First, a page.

Law and Equity Act, R.S.B.C. 1996, c. 253, which states:  
(3) A contract respecting land or a disposition of land is not enforceable  
unless  
(a) there is, in a writing signed by the party to be charged or by that  
party's agent, both an indication that it has been made and a  
reasonable indication of the subject matter,  
(b) the party to be charged has done an act, or acquiesced in an act of  
the party alleging the contract or disposition, that indicates that a  
contract or disposition not inconsistent with that alleged has been  
made, or  
(c) the person alleging the contract or disposition has, in reasonable  
reliance on it, so changed the person's position that an inequitable  
result, having regard to both parties' interests, can be avoided only by  
enforcing the contract or disposition.  
(4) For the purposes of subsection (3) (b), an act of a party alleging a  
contract or disposition includes a payment or acceptance by that party or  
on that party's behalf of a deposit or part payment of a purchase price.  
 
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(7) A writing can be sufficient for the purpose of this section even though a  
term is left out or is wrongly stated.  
[156] The legal principles required to interpret and apply these provisions of the  
Law and Equity Act were summarized in Le Soleil at paras. 343-345. After setting  
out the provisions of s. 59(3) and (4), Dickson J. commented:  
[343] Section 59(3) is rooted in the Statute of Frauds enacted in England in  
1677. It provides an evidentiary threshold that proven contracts must reach  
before they will be enforced: 387903 B.C. Ltd. v. Canada Post Corp. (1995),  
6 B.C.L.R. (3d) 370.  
[344] Like the original English statute, the Statute of Frauds, R.S.B.C. 1960,  
c. 369 provided that no agreement concerning an interest in land was  
enforceable unless evidenced in writing. Its purpose was to protect parties  
from fraudulent allegations of oral agreements affecting land, trusts or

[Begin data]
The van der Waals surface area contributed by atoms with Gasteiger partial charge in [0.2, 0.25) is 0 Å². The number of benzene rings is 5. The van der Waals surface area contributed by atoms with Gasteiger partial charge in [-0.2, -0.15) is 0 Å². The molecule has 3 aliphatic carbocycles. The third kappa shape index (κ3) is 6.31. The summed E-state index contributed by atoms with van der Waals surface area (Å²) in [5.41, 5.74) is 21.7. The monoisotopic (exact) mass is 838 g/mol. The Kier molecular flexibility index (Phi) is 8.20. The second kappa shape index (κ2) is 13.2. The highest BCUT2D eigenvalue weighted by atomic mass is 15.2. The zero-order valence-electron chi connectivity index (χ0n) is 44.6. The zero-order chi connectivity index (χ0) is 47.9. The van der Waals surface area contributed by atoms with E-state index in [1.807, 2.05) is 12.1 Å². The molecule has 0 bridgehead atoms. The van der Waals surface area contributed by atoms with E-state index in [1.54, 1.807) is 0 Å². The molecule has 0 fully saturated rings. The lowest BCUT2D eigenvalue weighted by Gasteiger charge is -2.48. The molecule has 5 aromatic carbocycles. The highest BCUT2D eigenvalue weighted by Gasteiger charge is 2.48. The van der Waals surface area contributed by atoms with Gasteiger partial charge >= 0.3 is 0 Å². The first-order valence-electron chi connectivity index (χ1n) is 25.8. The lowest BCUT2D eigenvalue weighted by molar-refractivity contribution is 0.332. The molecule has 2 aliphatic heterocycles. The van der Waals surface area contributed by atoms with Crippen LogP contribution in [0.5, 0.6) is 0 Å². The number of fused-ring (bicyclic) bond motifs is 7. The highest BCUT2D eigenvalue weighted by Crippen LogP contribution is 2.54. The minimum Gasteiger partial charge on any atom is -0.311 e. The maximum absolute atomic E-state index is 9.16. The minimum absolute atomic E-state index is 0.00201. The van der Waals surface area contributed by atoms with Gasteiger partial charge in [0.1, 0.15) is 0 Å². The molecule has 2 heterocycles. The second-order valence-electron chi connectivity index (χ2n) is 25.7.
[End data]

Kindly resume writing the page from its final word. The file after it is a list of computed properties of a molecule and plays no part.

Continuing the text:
guarantees. Following its enactment, however, courts became concerned  
that, restrictively interpreted, it could be used as an instrument of fraud to  
avoid enforcement of an agreement when the plaintiff had already embarked  
upon performance. This concern led to adoption of the “part performance”  
equitable exception to the statute’s writing requirement: The Law Reform  
Commission of British Columbia’s 1977 Report on the Statute of  
Frauds (“LRC Report”), pp. 57-58 and 80-82  
[345] In Schild v. British Columbia (Official Administrator), 1993 CarswellBC  
2678 Cashman J. conducted an extensive review of the jurisprudence  
relating to s. 59(3)(b) of the Act. In so doing, he noted that the statute adopts  
a more liberal approach to what may constitute acts of part performance than  
the common law, which required acts unequivocally consistent with the  
alleged contract. This view was later confirmed by the British Columbia Court  
of Appeal in Olsen v. Gamache, [1995] B.C.J. No. 1614 and Johnson v.  
Breitkreuz, 2006 BCCA 30. The statutory requirement is “to prove acts  
indicating a contract has been made that is not inconsistent with the alleged  
contract and that the party to be charged has done or acquiesced in such  
acts”: Olsen, supra, ¶ 13 & 16.  
[157] The defendant asserts that the parol evidence rule is also applicable to  
prevent the introduction of evidence of an oral agreement to amend a written  
contract. The parol evidence rule was summarized in Gutierrez v. Tropic  
International Ltd. (2002), 63 O.R. (3d) 63, 2002 45017 (C.A.) at paras. 19-20:  
[19]  
Under the parol evidence rule, when the language of a written  
contract is clear and unambiguous, extrinsic evidence is not admissible to  
vary, qualify, add to, or subtract from, the words of the written contract. ….  
However, the rule is not absolute. It admits of numerous exceptions, including  
1247249 B.C. Ltd. v. 1098212 B.C. Ltd.  
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where it is alleged that evidence of a distinct collateral agreement exists,  
which does not contradict, and is not inconsistent with, the written contract …  
[20] Some recent authorities suggest a more relaxed approach to the  
admission of parol evidence. In Power Consolidated (China) Pulp Inc. v.  
British Columbia Resources Investment Corp., [1989] B.C.J. No. 114 (S.C.),  
McLachlin C.J.S.C. (as she then was) stated:  
The starting point in any discussion of when a collateral contract is